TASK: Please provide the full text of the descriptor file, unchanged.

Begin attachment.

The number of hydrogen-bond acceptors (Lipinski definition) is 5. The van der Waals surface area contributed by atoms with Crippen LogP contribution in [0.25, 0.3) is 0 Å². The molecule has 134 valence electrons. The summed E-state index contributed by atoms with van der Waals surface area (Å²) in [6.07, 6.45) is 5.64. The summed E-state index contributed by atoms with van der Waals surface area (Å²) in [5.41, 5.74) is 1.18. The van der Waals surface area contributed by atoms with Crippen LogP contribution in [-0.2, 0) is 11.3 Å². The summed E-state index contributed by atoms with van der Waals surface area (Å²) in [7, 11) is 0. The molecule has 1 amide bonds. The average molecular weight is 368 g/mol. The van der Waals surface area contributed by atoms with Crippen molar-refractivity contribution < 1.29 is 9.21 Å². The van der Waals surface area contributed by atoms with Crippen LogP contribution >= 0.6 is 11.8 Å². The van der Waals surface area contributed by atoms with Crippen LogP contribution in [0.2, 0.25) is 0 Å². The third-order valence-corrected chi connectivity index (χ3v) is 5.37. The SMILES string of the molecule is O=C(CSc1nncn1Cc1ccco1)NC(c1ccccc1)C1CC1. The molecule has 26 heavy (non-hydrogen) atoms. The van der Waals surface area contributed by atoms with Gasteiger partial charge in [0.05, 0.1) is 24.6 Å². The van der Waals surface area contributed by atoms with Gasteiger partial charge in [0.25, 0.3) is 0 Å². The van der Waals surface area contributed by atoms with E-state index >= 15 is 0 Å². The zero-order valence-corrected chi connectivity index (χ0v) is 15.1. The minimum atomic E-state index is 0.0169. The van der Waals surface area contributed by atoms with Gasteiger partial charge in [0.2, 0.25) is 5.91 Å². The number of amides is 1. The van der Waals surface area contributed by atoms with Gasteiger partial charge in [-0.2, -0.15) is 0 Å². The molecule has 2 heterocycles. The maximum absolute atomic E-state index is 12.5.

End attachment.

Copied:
The number of hydrogen-bond acceptors (Lipinski definition) is 5. The van der Waals surface area contributed by atoms with Crippen LogP contribution in [0.25, 0.3) is 0 Å². The molecule has 134 valence electrons. The summed E-state index contributed by atoms with van der Waals surface area (Å²) in [6.07, 6.45) is 5.64. The summed E-state index contributed by atoms with van der Waals surface area (Å²) in [5.41, 5.74) is 1.18. The van der Waals surface area contributed by atoms with Crippen LogP contribution in [-0.2, 0) is 11.3 Å². The summed E-state index contributed by atoms with van der Waals surface area (Å²) in [7, 11) is 0. The molecule has 1 amide bonds. The average molecular weight is 368 g/mol. The van der Waals surface area contributed by atoms with Crippen molar-refractivity contribution < 1.29 is 9.21 Å². The van der Waals surface area contributed by atoms with Crippen LogP contribution >= 0.6 is 11.8 Å². The van der Waals surface area contributed by atoms with Crippen LogP contribution in [0.2, 0.25) is 0 Å². The third-order valence-corrected chi connectivity index (χ3v) is 5.37. The SMILES string of the molecule is O=C(CSc1nncn1Cc1ccco1)NC(c1ccccc1)C1CC1. The molecule has 26 heavy (non-hydrogen) atoms. The van der Waals surface area contributed by atoms with Gasteiger partial charge in [0.05, 0.1) is 24.6 Å². The van der Waals surface area contributed by atoms with Gasteiger partial charge in [0.25, 0.3) is 0 Å². The van der Waals surface area contributed by atoms with E-state index >= 15 is 0 Å². The zero-order valence-corrected chi connectivity index (χ0v) is 15.1. The minimum atomic E-state index is 0.0169. The van der Waals surface area contributed by atoms with Gasteiger partial charge in [0.2, 0.25) is 5.91 Å². The number of amides is 1. The van der Waals surface area contributed by atoms with Gasteiger partial charge in [-0.2, -0.15) is 0 Å². The molecule has 2 heterocycles. The maximum absolute atomic E-state index is 12.5.